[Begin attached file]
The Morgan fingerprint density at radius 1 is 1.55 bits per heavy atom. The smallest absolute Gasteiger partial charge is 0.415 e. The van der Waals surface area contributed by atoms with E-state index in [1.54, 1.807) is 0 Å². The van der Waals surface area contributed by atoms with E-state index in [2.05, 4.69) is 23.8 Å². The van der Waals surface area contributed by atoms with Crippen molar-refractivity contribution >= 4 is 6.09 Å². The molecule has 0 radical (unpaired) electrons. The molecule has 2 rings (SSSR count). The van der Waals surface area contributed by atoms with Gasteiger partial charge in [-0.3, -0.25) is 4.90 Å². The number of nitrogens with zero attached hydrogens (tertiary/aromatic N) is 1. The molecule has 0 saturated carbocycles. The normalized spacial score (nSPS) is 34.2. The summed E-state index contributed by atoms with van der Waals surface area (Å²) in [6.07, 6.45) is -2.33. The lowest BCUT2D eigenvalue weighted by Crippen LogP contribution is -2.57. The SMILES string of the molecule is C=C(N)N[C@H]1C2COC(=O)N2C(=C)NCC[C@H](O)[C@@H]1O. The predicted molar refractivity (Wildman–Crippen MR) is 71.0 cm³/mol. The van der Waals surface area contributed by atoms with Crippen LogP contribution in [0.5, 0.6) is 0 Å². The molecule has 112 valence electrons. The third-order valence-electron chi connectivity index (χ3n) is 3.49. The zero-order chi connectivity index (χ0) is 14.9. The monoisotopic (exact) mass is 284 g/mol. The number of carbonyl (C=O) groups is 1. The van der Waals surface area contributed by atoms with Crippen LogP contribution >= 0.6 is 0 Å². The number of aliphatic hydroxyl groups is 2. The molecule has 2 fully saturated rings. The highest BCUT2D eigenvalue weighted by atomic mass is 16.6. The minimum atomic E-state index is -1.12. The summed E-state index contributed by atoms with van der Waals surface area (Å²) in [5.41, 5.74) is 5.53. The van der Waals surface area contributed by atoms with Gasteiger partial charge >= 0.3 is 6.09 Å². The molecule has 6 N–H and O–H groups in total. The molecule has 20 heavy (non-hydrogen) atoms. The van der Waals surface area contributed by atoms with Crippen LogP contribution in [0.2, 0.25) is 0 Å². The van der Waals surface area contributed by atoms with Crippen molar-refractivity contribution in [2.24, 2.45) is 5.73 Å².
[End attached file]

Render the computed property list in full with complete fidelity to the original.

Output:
The Morgan fingerprint density at radius 1 is 1.55 bits per heavy atom. The smallest absolute Gasteiger partial charge is 0.415 e. The van der Waals surface area contributed by atoms with E-state index in [1.54, 1.807) is 0 Å². The van der Waals surface area contributed by atoms with E-state index in [2.05, 4.69) is 23.8 Å². The van der Waals surface area contributed by atoms with Crippen molar-refractivity contribution >= 4 is 6.09 Å². The molecule has 0 radical (unpaired) electrons. The molecule has 2 rings (SSSR count). The van der Waals surface area contributed by atoms with Gasteiger partial charge in [-0.3, -0.25) is 4.90 Å². The number of nitrogens with zero attached hydrogens (tertiary/aromatic N) is 1. The molecule has 0 saturated carbocycles. The normalized spacial score (nSPS) is 34.2. The summed E-state index contributed by atoms with van der Waals surface area (Å²) in [6.07, 6.45) is -2.33. The lowest BCUT2D eigenvalue weighted by Crippen LogP contribution is -2.57. The SMILES string of the molecule is C=C(N)N[C@H]1C2COC(=O)N2C(=C)NCC[C@H](O)[C@@H]1O. The predicted molar refractivity (Wildman–Crippen MR) is 71.0 cm³/mol. The van der Waals surface area contributed by atoms with Crippen LogP contribution in [0.5, 0.6) is 0 Å². The molecule has 112 valence electrons. The third-order valence-electron chi connectivity index (χ3n) is 3.49. The zero-order chi connectivity index (χ0) is 14.9. The monoisotopic (exact) mass is 284 g/mol. The number of carbonyl (C=O) groups is 1. The van der Waals surface area contributed by atoms with Crippen LogP contribution >= 0.6 is 0 Å². The number of aliphatic hydroxyl groups is 2. The molecule has 2 fully saturated rings. The highest BCUT2D eigenvalue weighted by atomic mass is 16.6. The minimum atomic E-state index is -1.12. The summed E-state index contributed by atoms with van der Waals surface area (Å²) in [5.41, 5.74) is 5.53. The van der Waals surface area contributed by atoms with Gasteiger partial charge >= 0.3 is 6.09 Å². The molecule has 6 N–H and O–H groups in total. The molecule has 20 heavy (non-hydrogen) atoms. The van der Waals surface area contributed by atoms with Crippen LogP contribution in [0.2, 0.25) is 0 Å². The van der Waals surface area contributed by atoms with Crippen molar-refractivity contribution in [2.24, 2.45) is 5.73 Å².